A rookie WPC and her inspector try to solve a murder committed in 1950s London theatreland.
I love watching anything Agatha Christie-related: her tightly-plotted mysteries, clues in plain sight yet inexplicably invisible until that last drawing room denouement. And I love to follow her detectives’ methodology as I sit my two sons in the drawing room and tell them with a flourish that I have deduced it is the 10 year old, his mouth freckled with chocolate crumbs, who ate my Cadbury’s Flake(s).
Still, despite my tendency towards confirmation bias (I’ve paid money to see this! My dead father loved her!), not all Christie adaptations live up to my expectations, or indeed to previous adaptations; and I can’t remember being particularly enthralled when I actually saw The Mousetrap, the play around which this film is based, during its first London run (which ended in 2020, before you assume I’m about 90).
See How They Run is merely Christie-adjacent, though it does feature the woman herself, and as a whodunnit it’s certainly more AgFab than whocares.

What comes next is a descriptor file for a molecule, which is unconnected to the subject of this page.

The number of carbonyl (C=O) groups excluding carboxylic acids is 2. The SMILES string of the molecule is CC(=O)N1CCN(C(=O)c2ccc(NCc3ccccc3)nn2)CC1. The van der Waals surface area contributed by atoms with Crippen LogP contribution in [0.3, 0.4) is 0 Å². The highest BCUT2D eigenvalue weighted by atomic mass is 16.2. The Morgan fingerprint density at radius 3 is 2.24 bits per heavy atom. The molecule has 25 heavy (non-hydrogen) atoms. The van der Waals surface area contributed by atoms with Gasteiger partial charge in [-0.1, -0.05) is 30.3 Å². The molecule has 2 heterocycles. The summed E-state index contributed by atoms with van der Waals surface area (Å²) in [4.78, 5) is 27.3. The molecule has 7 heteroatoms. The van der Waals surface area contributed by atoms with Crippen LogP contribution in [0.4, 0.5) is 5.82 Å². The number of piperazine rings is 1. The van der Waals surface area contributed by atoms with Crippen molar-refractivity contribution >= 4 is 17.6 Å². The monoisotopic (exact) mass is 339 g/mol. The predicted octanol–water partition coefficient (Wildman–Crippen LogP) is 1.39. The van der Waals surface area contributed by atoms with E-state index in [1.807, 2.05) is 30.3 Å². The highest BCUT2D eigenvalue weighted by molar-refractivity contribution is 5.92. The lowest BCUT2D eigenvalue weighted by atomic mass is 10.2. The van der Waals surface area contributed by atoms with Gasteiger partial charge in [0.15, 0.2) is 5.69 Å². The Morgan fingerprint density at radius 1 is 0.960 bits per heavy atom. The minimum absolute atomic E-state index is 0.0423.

It’s 1953, and WPC Stalker (a delightful Saoirse Ronan) and Inspector Stoppard (Sam Rockwell) are told “there’s been a murrduh” — sorry, wrong long-running crime drama — a murder, at the Ambassadors Theatre, home to The Mousetrap. The play, starring Richard Attenborough (Harris Dickinson) and his wife Sheila Sim (Pearl Chanda), has reached its 100th performance, and is soon to be made into a Hollywood film. The murder victim is the film’s director, Leo Köpernik (Adrien Brody), who, after being pushed into the celebratory cake by Dickie Attenborough, is then clobbered in the costume department by person unknown while looking for a clean outfit. The killer poses the body on the stage, sitting the dead Leo on the drawing room sofa with his tongue cut out.